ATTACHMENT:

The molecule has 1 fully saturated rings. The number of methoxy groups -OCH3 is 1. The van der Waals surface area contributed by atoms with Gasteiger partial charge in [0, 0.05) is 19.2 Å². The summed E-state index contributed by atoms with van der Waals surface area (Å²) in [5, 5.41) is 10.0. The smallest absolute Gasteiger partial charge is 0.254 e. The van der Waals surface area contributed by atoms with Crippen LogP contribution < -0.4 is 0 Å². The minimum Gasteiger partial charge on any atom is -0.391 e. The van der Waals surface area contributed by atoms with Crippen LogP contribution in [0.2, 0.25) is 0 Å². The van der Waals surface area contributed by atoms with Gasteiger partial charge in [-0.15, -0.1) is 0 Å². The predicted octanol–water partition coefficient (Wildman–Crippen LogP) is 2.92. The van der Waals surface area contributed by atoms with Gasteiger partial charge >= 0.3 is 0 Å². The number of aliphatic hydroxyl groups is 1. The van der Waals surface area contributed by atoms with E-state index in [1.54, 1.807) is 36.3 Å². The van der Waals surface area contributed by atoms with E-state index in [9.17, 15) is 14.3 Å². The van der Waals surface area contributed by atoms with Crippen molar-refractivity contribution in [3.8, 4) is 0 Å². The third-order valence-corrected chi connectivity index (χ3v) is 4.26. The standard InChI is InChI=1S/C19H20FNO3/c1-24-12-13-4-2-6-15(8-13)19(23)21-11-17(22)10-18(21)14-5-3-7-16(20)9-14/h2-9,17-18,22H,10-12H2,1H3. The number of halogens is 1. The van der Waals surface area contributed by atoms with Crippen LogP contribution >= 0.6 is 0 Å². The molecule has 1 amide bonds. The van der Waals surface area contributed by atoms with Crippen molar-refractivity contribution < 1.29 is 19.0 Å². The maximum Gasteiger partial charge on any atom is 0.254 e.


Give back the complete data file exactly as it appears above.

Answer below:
The molecule has 1 fully saturated rings. The number of methoxy groups -OCH3 is 1. The van der Waals surface area contributed by atoms with Gasteiger partial charge in [0, 0.05) is 19.2 Å². The summed E-state index contributed by atoms with van der Waals surface area (Å²) in [5, 5.41) is 10.0. The smallest absolute Gasteiger partial charge is 0.254 e. The van der Waals surface area contributed by atoms with Crippen LogP contribution < -0.4 is 0 Å². The minimum Gasteiger partial charge on any atom is -0.391 e. The van der Waals surface area contributed by atoms with Crippen LogP contribution in [0.2, 0.25) is 0 Å². The van der Waals surface area contributed by atoms with Gasteiger partial charge in [-0.15, -0.1) is 0 Å². The predicted octanol–water partition coefficient (Wildman–Crippen LogP) is 2.92. The van der Waals surface area contributed by atoms with Gasteiger partial charge >= 0.3 is 0 Å². The number of aliphatic hydroxyl groups is 1. The van der Waals surface area contributed by atoms with E-state index in [1.54, 1.807) is 36.3 Å². The van der Waals surface area contributed by atoms with E-state index in [9.17, 15) is 14.3 Å². The van der Waals surface area contributed by atoms with Crippen molar-refractivity contribution in [3.8, 4) is 0 Å². The third-order valence-corrected chi connectivity index (χ3v) is 4.26. The standard InChI is InChI=1S/C19H20FNO3/c1-24-12-13-4-2-6-15(8-13)19(23)21-11-17(22)10-18(21)14-5-3-7-16(20)9-14/h2-9,17-18,22H,10-12H2,1H3. The number of halogens is 1. The van der Waals surface area contributed by atoms with Crippen LogP contribution >= 0.6 is 0 Å². The molecule has 1 amide bonds. The van der Waals surface area contributed by atoms with Crippen molar-refractivity contribution < 1.29 is 19.0 Å². The maximum Gasteiger partial charge on any atom is 0.254 e.